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United States Civil service workers go without pay after Congress fails to agree budget

ALMOST two million US civil servants went without pay today after Congress failed to agree a budget.

However, just as the Star went to press last night, it appeared that the Senate had passed a short-term funding Bill to cover spending until February 8, after extracting a promise from Republican leaders to address the fate of people covered by the Deferred Action for Childhood Arrivals (Daca) scheme.

Democrats want the Obama-era scheme, which protects almost 700,000 people brought to the US illegally as children from deportation, to be extended.

They also want guaranteed funding for the Children’s Health Insurance Programme and for caps on domestic and military spending to be lifted.

President Donald Trump said last year that he would scrap the Daca scheme and gave Congress until March 5 before he begins deportations.

The crisis was a repeat of the October 2013 congressional standoff initiated by Republicans against Barack Obama’s second administration, during which the federal government went unfunded for 16 days.

In a statement at the weekend, American Federation of Government Employees president David Cox blamed both parties in Congress and the White House for the crisis.

“Congress and the administration have only themselves to blame for failing to keep the federal government open,” he said.

“This shutdown is a direct result of lawmakers continuing to punt the ball instead of having the courage to make the tough decisions that we elected them to do.”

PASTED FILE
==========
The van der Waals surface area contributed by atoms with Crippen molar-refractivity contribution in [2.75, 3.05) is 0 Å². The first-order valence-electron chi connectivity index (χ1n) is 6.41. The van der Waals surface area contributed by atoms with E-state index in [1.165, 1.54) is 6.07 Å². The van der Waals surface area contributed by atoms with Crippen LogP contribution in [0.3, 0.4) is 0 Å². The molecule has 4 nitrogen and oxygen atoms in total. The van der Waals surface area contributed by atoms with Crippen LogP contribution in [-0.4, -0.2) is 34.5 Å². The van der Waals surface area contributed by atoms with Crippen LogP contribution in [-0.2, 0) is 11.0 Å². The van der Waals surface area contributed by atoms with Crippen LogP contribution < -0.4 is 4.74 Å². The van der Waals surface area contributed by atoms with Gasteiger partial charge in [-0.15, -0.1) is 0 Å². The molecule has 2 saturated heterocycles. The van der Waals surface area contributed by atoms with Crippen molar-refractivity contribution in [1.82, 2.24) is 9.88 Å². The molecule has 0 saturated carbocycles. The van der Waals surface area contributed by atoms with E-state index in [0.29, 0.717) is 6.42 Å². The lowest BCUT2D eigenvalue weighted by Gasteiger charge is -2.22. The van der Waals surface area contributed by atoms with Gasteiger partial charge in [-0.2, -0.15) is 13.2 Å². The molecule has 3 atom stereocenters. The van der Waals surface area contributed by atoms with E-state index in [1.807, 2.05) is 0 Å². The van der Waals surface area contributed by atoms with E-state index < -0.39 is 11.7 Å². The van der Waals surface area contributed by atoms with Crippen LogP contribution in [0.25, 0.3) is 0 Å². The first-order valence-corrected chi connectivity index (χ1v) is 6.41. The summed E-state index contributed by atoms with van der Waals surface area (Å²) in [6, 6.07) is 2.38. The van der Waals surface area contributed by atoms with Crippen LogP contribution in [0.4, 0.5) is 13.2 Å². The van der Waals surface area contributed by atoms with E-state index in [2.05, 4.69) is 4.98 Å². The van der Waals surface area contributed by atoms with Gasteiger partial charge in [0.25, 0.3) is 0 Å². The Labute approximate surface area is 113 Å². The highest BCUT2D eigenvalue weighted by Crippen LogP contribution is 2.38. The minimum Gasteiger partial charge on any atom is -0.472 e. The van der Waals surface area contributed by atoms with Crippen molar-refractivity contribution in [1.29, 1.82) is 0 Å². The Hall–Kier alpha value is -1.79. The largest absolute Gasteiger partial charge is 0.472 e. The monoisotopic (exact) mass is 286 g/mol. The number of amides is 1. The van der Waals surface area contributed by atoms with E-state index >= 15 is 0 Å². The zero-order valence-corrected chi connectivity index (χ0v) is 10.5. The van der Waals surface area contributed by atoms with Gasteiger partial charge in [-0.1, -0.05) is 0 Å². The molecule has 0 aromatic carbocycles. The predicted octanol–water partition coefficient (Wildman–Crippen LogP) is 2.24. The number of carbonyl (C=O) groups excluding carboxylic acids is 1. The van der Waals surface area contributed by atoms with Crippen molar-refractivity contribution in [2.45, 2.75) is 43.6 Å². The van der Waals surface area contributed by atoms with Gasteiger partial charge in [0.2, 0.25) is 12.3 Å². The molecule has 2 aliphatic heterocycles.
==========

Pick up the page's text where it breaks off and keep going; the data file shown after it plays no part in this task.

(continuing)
Mr Cox said 850,000 federal employees were set to report to work today only to be sent home, while at least a million more would be forced to work without pay until a solution is found.

“In a government shutdown, it is the American people who pay the price,” he warned, pointing out that the 2013 shutdown had cost US taxpayers $24 billion (£17bn).

Hundreds of cancer patients were prevented from enrolling in clinical trials, 6,300 children from the poorest families were denied access to education, health and nutrition programmes, and 1,400 workplace health and safety inspections were cancelled, he said.

But American Federation of Teachers (AFT) President Randi Weingarten pinned the blame for the current crisis squarely on Republicans, saying: “This shutdown is happening because Trump seems to want it.”

Mr Weingarten said it was the first time in history the government faced a shutdown when one party controlled both houses of Congress and held the presidency.


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